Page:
Ownership, attempting to gain concessions on free agency, fought for a compensation plan that would have allowed a team to select a player in return from the team that signed the the free agent. The signing team would be able to protect 12 of the players on its 40-man roster. A settlement was finally reached in which a team that lost a "premium" feee agent was allowed to selected a player from a pool of unprotected players for all teams.

The settlement, however, did not come before 713 games -- 38 percent of the schedule -- was lost. The players walked out on June 12, and a settlement was reached on July 13. Baseball returned to the field with the All-Star Game on Aug. 9 in Cleveland with the regular season resume on Aug. 10. Teams played anywhere from 102 games (the Cardinals and Pirates) to 111 games (the Giants).

Major League owners voted to create a split-season -- the teams with the best record before the All-Star Game and the team's with the best record after the All-Star Game. In hindsight, it was a fiasco. The teams with the best record before the break had nothing to play for, and combined to finished three games below .500 in the second half. What's more, St. Louis and Cincinnati, which had the two best full-season records in the NL, finished second in both sections of the season, and did not advance to the post-season. The Expos did claim the second-half in the NL East, and made it's only post-season appearance in 36 years. They lost to the Dodgers on a Rick Monday fly ball home run in the ninth of Game 5 at Exhibition Stadium.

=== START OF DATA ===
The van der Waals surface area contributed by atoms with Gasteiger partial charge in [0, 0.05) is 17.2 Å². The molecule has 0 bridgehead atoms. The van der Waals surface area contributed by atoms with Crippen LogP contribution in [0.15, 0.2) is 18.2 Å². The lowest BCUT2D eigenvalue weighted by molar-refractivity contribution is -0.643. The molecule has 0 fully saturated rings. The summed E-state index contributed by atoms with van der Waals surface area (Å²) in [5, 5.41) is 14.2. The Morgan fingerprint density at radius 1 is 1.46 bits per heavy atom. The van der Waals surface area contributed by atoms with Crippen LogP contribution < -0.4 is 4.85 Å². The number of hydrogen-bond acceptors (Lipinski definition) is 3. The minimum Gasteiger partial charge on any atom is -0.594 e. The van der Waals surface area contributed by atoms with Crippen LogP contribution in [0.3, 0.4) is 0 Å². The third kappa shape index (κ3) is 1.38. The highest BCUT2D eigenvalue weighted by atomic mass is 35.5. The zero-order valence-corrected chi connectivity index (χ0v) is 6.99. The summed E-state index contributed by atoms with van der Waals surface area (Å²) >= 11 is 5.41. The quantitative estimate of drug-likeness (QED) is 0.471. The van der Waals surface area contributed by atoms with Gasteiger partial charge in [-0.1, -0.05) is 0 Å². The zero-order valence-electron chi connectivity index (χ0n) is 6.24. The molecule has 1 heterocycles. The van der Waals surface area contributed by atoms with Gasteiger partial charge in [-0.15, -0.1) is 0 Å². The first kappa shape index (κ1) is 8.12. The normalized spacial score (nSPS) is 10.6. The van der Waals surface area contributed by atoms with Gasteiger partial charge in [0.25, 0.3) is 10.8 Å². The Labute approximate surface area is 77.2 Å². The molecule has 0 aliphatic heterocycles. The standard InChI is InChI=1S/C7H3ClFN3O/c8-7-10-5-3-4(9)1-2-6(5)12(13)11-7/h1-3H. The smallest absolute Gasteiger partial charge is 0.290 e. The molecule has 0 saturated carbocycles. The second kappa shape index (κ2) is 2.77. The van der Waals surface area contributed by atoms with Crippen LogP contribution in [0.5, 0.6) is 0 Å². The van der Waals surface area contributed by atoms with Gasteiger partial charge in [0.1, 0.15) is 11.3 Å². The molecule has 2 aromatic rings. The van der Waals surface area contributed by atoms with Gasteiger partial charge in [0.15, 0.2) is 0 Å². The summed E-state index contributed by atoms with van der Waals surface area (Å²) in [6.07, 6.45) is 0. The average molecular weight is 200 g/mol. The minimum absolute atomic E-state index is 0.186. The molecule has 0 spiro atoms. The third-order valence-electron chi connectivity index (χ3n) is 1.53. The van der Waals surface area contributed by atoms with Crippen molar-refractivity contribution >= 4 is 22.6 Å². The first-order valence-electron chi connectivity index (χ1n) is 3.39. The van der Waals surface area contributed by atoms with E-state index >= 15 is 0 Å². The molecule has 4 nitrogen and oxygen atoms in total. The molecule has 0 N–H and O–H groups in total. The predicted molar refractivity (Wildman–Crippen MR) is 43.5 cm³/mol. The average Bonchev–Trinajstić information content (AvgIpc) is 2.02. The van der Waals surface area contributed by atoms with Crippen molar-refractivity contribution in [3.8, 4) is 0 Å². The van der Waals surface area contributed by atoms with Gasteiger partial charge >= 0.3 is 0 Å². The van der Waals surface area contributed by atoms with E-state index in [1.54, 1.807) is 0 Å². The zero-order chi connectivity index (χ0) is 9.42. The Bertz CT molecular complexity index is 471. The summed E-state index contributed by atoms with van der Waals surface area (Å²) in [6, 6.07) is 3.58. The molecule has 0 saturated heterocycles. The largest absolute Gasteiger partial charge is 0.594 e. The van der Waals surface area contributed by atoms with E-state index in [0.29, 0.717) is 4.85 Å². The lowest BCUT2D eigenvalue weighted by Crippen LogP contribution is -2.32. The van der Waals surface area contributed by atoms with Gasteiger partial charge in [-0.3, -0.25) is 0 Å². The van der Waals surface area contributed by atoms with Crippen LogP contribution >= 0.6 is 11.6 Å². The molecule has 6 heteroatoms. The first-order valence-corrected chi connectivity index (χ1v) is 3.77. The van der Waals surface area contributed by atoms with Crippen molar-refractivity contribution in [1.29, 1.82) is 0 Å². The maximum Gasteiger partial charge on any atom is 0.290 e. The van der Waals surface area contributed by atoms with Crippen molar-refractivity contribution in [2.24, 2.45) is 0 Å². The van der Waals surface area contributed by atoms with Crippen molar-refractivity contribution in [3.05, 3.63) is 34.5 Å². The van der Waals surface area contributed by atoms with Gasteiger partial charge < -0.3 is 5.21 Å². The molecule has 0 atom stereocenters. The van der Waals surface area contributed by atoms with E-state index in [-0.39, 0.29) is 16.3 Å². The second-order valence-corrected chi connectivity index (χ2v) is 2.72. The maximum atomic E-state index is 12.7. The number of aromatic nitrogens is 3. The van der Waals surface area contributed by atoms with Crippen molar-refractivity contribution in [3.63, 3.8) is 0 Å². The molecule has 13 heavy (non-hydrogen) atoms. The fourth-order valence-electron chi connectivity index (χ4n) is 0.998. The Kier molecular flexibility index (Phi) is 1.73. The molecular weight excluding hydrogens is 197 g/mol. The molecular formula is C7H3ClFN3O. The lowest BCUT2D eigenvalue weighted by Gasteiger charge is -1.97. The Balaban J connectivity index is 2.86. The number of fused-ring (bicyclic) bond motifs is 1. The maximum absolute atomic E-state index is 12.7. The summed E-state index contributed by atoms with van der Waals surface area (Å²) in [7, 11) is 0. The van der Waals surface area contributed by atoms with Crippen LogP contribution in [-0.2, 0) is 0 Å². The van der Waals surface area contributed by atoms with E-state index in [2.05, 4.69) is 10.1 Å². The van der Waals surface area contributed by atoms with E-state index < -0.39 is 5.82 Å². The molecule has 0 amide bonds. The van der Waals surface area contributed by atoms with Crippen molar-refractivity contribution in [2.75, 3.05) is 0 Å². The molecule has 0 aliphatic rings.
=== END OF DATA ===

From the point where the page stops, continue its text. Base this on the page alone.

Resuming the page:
The Strike of 1972

The first stoppage since the hiring of Marvin Miller as head of the Players Association, who actually recommended the players look for a settlement, but he had given them enough of feeling of strength they went on strike. The strike was settled quick enough that Houston and San Diego, with 153 games, had the smallest schedule, while Detroit, Cleveland, Milwaukee, the New York Mets, St. Louis, Montreal and Philadelphia all played 156 games. The others teams were in between.

The players made their first major inroads. Not only did the owners agree to add $500,000 to the pension play, but the players were given the right to salary arbitration. They were not paid for the games their team missed.

Three of the four divisional races were pretty cut and dried. In the NL, the Pirates won the NL East by 11 games over the Cubs, and the Reds won the NL West by 10 1/2 games over the Astros and Dodgers. Oakland beat out the White Sox by 5 1/2 games in the AL West, but the Tigers won the AL East by just a half-game on Boston, which played one fewer game than Detroit.

A look at what was behind the stoppages prior to this season:

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Source: Sports Illustrated